At the same time, and in a related development, the new phenomenology is also placing the experience of the body back into a relationship with nature. We can see this in Bryan Bannon’s Nature and Experience: Phenomenology and the Environment and John Sallis’ The Return of Nature. In our view, the task of connecting the world of media education to the living world cannot be undertaken by merely invoking abstract conceptual ideas. The task, in our view, must be a fully empirical account of meaning-making/value-making based on body/environment transactions, transaction in Dewey’s full sense of the interpenetration of subject and object. This is not to be empirical in the objectivist sense of belief in a pre-existing reality, but empirical in its most radical, Jamesian sense, that is, based on the constantly emerging and changing qualities of human experience.

The Turn to the Body and Ecological Modernism

We believe that the turn to the body, to embodied cognition, enables us to access what Johnson calls the aesthetics of human meaning. This is a way of making sense of the world which recognizes and values the feeling qualities of human experiences at the core of the act of knowing. As Johnson writes, people want their lives to be meaningful, but unless feeling is taken as a central quality of meaning, we are left with mechanical descriptions of the world and our place in it. This leads to the mechanical construction of institutions and cultural forms as well as our relations to the environment. This, in turn, leaves many of us feeling as if we are aliens or strangers in our own world.

The turn to the body gives us access to and emphasizes at least four dimensions of sense-making: (1) experience, (2) qualities, (3) the relational sense of meaning through communication, and (4) an understanding of morality as an emergent guide to action. 

The turn to experience over materiality helps us ground our understanding of knowing in our felt relationship to the living world. The turn to qualities recognizes that what we value in the world is our felt sense of the world, and that felt sense inevitably runs through all of our sense-making, including what has been called abstract mind and abstract thought. This doesn’t deny the value of abstraction, but does reject the belief that abstraction has nothing to do with our bodies and their interactions with the world. It argues for an understanding of abstraction as a meaning-making act which grows out of experience and achieves its value by returning to experience to test its usefulness in guiding future action. This is the heart of the American Pragmatist view.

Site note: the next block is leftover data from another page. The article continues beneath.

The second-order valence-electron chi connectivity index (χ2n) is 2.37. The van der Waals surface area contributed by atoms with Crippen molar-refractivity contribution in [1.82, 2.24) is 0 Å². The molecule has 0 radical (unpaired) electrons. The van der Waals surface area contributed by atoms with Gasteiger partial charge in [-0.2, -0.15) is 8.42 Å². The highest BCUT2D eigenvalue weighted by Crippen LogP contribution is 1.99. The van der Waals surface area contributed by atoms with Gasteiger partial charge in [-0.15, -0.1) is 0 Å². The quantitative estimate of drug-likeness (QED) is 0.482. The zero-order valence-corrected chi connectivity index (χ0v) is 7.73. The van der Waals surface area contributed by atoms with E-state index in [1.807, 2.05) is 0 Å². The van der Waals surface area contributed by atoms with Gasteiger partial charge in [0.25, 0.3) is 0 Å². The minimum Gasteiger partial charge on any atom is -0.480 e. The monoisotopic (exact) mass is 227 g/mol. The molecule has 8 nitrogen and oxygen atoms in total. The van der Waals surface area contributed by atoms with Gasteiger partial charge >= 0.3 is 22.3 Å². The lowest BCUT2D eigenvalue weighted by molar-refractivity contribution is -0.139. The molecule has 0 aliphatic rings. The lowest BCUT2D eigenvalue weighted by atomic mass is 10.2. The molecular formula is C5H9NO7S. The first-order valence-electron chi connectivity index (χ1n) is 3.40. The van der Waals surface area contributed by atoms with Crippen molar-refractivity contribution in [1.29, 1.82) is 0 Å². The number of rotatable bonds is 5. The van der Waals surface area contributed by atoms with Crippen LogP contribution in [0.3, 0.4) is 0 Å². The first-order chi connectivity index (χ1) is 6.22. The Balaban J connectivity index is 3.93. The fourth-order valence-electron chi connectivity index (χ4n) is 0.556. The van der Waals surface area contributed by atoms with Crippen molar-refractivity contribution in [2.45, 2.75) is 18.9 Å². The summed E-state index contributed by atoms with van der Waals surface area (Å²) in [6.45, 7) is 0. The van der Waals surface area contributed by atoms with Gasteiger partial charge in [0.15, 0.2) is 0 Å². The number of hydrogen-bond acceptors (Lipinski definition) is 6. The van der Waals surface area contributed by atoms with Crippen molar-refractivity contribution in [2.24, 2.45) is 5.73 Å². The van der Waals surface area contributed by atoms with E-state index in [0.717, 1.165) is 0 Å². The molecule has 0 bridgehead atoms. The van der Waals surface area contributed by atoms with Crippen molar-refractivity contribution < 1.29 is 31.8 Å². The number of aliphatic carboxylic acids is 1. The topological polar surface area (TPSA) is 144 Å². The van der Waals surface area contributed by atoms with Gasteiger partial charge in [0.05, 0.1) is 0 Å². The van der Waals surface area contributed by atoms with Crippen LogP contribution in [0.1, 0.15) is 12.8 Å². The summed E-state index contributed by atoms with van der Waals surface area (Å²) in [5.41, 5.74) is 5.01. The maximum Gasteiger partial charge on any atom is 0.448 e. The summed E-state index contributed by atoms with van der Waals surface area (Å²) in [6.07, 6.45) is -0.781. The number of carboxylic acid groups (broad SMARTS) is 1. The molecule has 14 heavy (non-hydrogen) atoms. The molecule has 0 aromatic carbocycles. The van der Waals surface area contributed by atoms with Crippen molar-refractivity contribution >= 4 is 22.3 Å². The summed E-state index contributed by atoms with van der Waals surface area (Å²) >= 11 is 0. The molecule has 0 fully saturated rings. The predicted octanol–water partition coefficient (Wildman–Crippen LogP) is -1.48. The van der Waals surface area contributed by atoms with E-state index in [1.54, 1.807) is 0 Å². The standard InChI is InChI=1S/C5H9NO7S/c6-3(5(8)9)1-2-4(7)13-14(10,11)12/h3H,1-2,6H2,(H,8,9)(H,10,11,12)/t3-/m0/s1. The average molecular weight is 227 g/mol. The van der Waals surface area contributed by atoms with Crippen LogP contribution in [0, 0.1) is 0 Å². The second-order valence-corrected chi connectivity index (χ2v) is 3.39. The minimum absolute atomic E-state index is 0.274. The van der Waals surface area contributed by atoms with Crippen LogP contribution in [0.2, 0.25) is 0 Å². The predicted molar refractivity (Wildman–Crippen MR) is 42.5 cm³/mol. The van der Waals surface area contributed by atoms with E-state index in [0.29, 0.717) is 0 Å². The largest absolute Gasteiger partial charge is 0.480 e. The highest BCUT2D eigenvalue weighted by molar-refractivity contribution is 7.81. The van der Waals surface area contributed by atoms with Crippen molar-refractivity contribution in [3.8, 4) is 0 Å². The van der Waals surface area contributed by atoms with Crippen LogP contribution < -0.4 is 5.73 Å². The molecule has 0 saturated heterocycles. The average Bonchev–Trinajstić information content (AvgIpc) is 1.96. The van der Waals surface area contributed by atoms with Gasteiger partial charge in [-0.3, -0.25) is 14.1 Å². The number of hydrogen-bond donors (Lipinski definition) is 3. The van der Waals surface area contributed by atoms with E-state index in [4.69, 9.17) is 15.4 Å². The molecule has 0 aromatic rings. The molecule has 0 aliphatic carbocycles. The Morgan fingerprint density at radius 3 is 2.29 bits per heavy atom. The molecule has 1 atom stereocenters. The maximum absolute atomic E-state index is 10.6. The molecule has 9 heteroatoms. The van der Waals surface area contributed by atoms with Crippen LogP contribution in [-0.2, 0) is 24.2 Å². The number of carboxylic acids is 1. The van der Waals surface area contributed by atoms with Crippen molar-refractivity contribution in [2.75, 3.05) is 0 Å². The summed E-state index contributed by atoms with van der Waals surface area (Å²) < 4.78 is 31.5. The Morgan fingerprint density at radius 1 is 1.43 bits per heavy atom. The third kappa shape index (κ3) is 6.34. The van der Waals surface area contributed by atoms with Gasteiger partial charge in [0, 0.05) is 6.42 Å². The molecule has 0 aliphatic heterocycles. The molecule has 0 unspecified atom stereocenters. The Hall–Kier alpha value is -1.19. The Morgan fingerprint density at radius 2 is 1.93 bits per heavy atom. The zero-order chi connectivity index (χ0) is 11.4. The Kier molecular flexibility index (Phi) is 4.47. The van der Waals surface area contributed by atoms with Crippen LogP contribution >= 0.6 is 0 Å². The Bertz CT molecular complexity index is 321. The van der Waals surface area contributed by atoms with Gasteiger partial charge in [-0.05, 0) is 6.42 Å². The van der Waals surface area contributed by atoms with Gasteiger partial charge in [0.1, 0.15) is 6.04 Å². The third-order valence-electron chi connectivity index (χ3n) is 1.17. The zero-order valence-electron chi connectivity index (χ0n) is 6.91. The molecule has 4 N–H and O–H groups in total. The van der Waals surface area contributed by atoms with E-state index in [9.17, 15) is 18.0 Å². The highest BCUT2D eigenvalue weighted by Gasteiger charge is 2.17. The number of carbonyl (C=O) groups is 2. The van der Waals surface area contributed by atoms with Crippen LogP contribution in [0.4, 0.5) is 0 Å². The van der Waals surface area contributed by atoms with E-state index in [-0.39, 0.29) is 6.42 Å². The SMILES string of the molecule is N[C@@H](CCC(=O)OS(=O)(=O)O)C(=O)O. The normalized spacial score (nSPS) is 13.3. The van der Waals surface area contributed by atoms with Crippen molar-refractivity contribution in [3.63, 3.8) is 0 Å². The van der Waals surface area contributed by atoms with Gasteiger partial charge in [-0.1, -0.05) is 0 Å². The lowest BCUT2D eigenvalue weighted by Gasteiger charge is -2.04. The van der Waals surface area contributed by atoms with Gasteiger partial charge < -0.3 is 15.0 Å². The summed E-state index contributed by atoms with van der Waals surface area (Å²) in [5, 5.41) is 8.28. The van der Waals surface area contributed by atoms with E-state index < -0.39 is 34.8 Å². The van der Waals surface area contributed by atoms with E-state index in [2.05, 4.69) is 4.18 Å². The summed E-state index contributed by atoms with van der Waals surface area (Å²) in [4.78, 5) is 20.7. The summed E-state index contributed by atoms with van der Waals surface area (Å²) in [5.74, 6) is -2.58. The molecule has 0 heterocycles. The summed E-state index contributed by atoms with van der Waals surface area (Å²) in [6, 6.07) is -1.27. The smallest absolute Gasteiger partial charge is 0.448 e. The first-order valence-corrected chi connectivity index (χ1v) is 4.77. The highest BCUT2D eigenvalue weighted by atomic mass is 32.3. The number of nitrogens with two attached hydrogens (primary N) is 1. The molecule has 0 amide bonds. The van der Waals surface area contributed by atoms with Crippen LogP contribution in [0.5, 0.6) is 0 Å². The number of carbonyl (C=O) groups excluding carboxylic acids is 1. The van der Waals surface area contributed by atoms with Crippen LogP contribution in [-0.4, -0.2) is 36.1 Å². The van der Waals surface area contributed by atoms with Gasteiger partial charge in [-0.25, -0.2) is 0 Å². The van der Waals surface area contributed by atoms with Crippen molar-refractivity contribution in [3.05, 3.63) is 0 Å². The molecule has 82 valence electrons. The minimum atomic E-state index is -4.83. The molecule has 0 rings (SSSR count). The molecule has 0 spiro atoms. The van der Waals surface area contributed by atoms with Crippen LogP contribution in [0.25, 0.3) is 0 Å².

The turn to meaning as emergent through relationships offers up a richer way to understand and value how we come into our sense of humanness through an increased awareness of our interdependence with each other and the living world. Essentially, it states: no relationships, no meaning. It also directs our attention to the material and profound work of communication as the means for growing awareness of this interdependence and the means for action guided by what we are able to achieve in shared understanding of and reflection on our encounters with each other and the world. The relational quality of meaning also offers up a different way of understanding individual/society and human/nature relationships. In both cases, the trap of dualism, with its endless debates concerning the individual versus society and humans versus nature, is avoided. Instead, we are offered a way of understanding the uniqueness of our capacities as individuals, not as separate or opposed to society or nature, but as made possible by those relationships. We exist as conscious beings only in relationships.

Finally, in this view, as Johnson (2015) puts it, “moral deliberation is a process of interwoven imagination, emotion, and reasoning.” The feeling body, with a  growing capacity for reflection and imagination stimulated by relational knowledge situated in an interdependent human/nature environment, gives rise to the capacity for valuing, and valuing in such a way that preserves and enhances the capacity of the organism/environment to flourish.